Thursday, February 01, 2018

How we know that atheists are just as moral as religious people

I have been reading Peter Singer's Ethics in the Real World, a collection of 82 short articles and essays by the prominent ethics philosopher. One of them, entitled Godless Morality (also available on the web), looks at whether we need to be religious in order to be ethical. Now, you might think the answer obvious, but an awful lot of religious people apparently believe it to be true, arguing that it is God that gives us our sense of morality.
Unfortunately, a simple study using an online "moral sense test" gives the lie to that line of thinking. It seems that the responses from atheists to various hypothetical moral situations are almost identical to those of people who consider themselves religious. This suggests that our shared basic morality comes not from learned religious doctrine or directly from some God figure, but from our underlying humanity: we have an intuitive judgement of right and wrong, as a result of millions of years of evolution as social animals. No surprise to atheists perhaps, but a bit of a kick in the face for many religious people.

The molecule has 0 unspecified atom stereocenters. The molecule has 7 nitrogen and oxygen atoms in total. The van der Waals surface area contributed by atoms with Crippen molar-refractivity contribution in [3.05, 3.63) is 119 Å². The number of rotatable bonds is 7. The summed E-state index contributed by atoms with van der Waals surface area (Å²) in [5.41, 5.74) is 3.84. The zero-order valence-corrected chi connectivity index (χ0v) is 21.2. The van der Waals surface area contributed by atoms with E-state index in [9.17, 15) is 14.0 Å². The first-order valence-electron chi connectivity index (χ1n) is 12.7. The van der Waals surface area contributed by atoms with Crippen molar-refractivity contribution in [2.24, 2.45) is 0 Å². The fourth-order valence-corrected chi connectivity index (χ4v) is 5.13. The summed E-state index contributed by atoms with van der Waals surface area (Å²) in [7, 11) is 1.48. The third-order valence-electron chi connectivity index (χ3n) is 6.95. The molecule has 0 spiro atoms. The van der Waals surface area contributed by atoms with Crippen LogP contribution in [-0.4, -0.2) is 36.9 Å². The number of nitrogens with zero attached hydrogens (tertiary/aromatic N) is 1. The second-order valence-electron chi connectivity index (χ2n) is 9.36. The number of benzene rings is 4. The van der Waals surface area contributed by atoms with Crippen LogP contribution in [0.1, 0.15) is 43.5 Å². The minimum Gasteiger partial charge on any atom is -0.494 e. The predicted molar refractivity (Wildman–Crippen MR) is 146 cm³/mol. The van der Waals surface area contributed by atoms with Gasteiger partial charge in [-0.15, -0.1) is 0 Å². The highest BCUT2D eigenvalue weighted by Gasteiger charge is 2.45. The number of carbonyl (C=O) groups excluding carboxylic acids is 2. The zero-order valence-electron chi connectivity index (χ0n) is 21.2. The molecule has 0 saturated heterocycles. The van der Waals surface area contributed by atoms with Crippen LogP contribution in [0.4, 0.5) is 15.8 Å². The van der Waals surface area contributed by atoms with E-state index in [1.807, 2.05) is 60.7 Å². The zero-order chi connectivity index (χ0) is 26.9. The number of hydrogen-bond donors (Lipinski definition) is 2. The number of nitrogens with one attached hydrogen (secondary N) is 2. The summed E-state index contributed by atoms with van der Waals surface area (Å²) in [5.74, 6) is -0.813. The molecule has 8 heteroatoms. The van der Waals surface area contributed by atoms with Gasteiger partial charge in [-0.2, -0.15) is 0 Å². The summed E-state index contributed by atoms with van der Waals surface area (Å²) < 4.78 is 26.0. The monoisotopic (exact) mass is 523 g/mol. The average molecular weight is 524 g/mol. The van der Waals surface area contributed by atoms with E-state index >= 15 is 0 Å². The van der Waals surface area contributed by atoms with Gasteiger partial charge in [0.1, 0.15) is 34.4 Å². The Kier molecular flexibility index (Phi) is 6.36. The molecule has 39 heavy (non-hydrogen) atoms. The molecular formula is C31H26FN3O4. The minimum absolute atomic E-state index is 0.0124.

It's also interesting to consider the overwhelming responses to three of the situations in the test:
  1. A runaway trolley is about to run over five people walking on the tracks. A railroad worker is standing next to a switch that can turn the trolley onto a side track, killing one person, but allowing the five to survive. Flipping the switch is ______.
  2. You pass by a small child drowning in a shallow pond and you are the only one around. If you pick up the child, she will survive and your pants will be ruined. Picking up the child is _______.
  3. Five people have just been rushed into a hospital in critical care, each requiring an organ to survive. There is not enough time to request organs from outside the hospital. There is, however, a healthy person in the hospital's waiting room. If the surgeon takes this person's organs, he will die but the five in critical care will survive. Taking the healthy person's organs is _______.
The three possible responses are "obligatory", "permissible" and "forbidden". A solid 90% of respondents answer "permissible" to No. 1, 97% say "obligatory" to No. 2, and 97% reply "forbidden" to No. 3. What is interesting is that there is such a consistency of opposite opinion between Nos. 1 and 3, both of which result in the saving of five people at the expense of one, albeit in different circumstances. Arguably, this shows more about human psychology - of atheists and theists alike - than about morality.

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